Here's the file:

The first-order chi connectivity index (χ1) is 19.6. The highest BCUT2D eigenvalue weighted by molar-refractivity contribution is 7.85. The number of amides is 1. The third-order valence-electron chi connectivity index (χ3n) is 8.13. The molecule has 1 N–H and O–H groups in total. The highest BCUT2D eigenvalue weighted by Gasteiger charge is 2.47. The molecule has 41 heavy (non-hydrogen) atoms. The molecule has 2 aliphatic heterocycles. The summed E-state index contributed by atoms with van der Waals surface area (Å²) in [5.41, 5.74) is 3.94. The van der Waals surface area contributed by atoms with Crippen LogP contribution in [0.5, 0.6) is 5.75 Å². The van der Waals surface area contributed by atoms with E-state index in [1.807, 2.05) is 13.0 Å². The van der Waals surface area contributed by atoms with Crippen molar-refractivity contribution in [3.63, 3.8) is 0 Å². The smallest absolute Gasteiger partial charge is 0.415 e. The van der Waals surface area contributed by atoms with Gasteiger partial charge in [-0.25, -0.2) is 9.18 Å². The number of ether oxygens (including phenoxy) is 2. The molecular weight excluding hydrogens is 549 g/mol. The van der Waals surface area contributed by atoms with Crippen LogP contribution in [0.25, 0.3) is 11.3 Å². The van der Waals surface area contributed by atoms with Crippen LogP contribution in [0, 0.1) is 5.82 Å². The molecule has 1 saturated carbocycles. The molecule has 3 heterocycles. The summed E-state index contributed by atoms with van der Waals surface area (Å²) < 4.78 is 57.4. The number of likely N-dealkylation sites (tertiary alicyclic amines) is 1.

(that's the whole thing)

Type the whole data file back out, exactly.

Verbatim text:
The first-order chi connectivity index (χ1) is 19.6. The highest BCUT2D eigenvalue weighted by molar-refractivity contribution is 7.85. The number of amides is 1. The third-order valence-electron chi connectivity index (χ3n) is 8.13. The molecule has 1 N–H and O–H groups in total. The highest BCUT2D eigenvalue weighted by Gasteiger charge is 2.47. The molecule has 41 heavy (non-hydrogen) atoms. The molecule has 2 aliphatic heterocycles. The summed E-state index contributed by atoms with van der Waals surface area (Å²) in [5.41, 5.74) is 3.94. The van der Waals surface area contributed by atoms with Crippen LogP contribution in [0.5, 0.6) is 5.75 Å². The van der Waals surface area contributed by atoms with E-state index in [1.807, 2.05) is 13.0 Å². The van der Waals surface area contributed by atoms with Crippen molar-refractivity contribution in [3.63, 3.8) is 0 Å². The smallest absolute Gasteiger partial charge is 0.415 e. The van der Waals surface area contributed by atoms with Gasteiger partial charge in [-0.25, -0.2) is 9.18 Å². The number of ether oxygens (including phenoxy) is 2. The molecular weight excluding hydrogens is 549 g/mol. The van der Waals surface area contributed by atoms with Crippen LogP contribution in [0.25, 0.3) is 11.3 Å². The van der Waals surface area contributed by atoms with Crippen LogP contribution in [0, 0.1) is 5.82 Å². The molecule has 1 saturated carbocycles. The molecule has 3 heterocycles. The summed E-state index contributed by atoms with van der Waals surface area (Å²) < 4.78 is 57.4. The number of likely N-dealkylation sites (tertiary alicyclic amines) is 1.